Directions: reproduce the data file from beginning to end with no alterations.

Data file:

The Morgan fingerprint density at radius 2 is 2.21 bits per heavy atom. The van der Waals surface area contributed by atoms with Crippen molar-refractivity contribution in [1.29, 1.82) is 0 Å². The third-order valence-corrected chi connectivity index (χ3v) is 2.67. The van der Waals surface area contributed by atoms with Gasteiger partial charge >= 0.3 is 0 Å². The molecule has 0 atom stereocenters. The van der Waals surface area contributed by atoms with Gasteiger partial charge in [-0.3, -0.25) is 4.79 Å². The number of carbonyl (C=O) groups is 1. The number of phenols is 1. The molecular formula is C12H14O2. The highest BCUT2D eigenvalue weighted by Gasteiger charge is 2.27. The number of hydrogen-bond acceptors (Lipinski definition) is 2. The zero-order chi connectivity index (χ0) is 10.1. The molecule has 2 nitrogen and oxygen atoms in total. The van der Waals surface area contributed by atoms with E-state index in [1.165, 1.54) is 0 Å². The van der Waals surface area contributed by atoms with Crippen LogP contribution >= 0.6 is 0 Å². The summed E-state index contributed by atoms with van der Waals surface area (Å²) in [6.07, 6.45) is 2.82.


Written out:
The Morgan fingerprint density at radius 2 is 2.21 bits per heavy atom. The van der Waals surface area contributed by atoms with Crippen molar-refractivity contribution in [1.29, 1.82) is 0 Å². The third-order valence-corrected chi connectivity index (χ3v) is 2.67. The van der Waals surface area contributed by atoms with Gasteiger partial charge >= 0.3 is 0 Å². The molecule has 0 atom stereocenters. The van der Waals surface area contributed by atoms with Gasteiger partial charge in [-0.3, -0.25) is 4.79 Å². The number of carbonyl (C=O) groups is 1. The number of phenols is 1. The molecular formula is C12H14O2. The highest BCUT2D eigenvalue weighted by Gasteiger charge is 2.27. The number of hydrogen-bond acceptors (Lipinski definition) is 2. The zero-order chi connectivity index (χ0) is 10.1. The molecule has 2 nitrogen and oxygen atoms in total. The van der Waals surface area contributed by atoms with E-state index in [1.165, 1.54) is 0 Å². The van der Waals surface area contributed by atoms with Crippen LogP contribution >= 0.6 is 0 Å². The summed E-state index contributed by atoms with van der Waals surface area (Å²) in [6.07, 6.45) is 2.82.